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“Lucy”

Volume 1, Issue 11; 15 Jun 2017

And now for something completely different. <Cue the organ music.>

Music is the only language in which you cannot say a mean or sarcastic thing.

John Erskine

Over the weekend, The Museum of the Broads, a neat little museum near where my mom lives had some sort of event. There was a bus that looked practically steam powered parked nearby and various other machines. We had other plans, so I didn’t get to see the actual event.

However, there was organ music drifting through the air first thing in the morning and it was still going strong when we returned from our outing. I wandered over to take a look.

It was “Lucy”, a 68 key Decap Band Organ from 1946. Originally installed in a café, it now lives in the back of a big truck so it can be moved about easily.

[Image]
Lucy

Here’s a brief description of the organ and its origins.

[Image]
Lucy description

It originally played paper (actually, thick, accordian folded cardboard) tapes.

[Image]
Paper music

The whole thing is pneumatic. Each of the little levers near the middle of this picture, in front of the roller,

[Image]
Tape reader

are long rocker switches. In the down position, they hold a stopper over a tube filled with compressed air. As the card is pulled through, pins “pop up” as the holes in the card go by; this raises the stopper, releases the air pressure, and activates the mechanism that performs some action on the corresponding instrument.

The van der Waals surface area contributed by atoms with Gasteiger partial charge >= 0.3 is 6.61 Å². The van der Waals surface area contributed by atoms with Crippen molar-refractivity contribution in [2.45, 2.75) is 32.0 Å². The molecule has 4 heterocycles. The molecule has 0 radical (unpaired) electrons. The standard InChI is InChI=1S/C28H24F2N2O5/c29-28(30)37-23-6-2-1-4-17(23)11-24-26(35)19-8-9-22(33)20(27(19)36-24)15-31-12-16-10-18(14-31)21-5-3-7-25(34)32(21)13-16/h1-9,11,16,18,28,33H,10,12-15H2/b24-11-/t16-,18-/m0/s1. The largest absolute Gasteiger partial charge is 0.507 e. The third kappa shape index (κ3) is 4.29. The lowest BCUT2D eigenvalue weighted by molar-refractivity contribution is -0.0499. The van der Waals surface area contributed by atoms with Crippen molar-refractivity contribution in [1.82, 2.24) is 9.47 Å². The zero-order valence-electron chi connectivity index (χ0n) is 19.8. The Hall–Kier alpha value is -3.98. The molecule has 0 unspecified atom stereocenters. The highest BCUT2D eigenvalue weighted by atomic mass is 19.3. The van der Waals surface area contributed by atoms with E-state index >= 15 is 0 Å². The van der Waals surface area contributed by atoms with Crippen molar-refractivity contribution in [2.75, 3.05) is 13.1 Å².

[Image]
Tape reading

The trouble with cardboard is that it’s heavy. The full collection of tapes weighs tons, far more than the instrument, and far more than you could practically carry around in the back of a small truck.

So this clever chap

[Image]
Keith Pinner

constructed a card reader that outputs zeros and ones instead of moving a lever. This way, they create MIDI files from the tapes. (They also have the tooling to go the other way, constructing tapes from MIDI files, if desired.)

Then they built a MIDI controller using Arduino that operates solonoid valves:

[Image]
MID controller

And now they can play as much music as you can fit on a laptop:

[Image]
MIDI music

Delightfully, you can find vidoes of this very organ playing on YouTube: one from 2016 and another from 2008.

Very cool.

(Alas, I failed to get any contact information for Keith. If anyone who stumbles across this post knows him, please forward him the link.)

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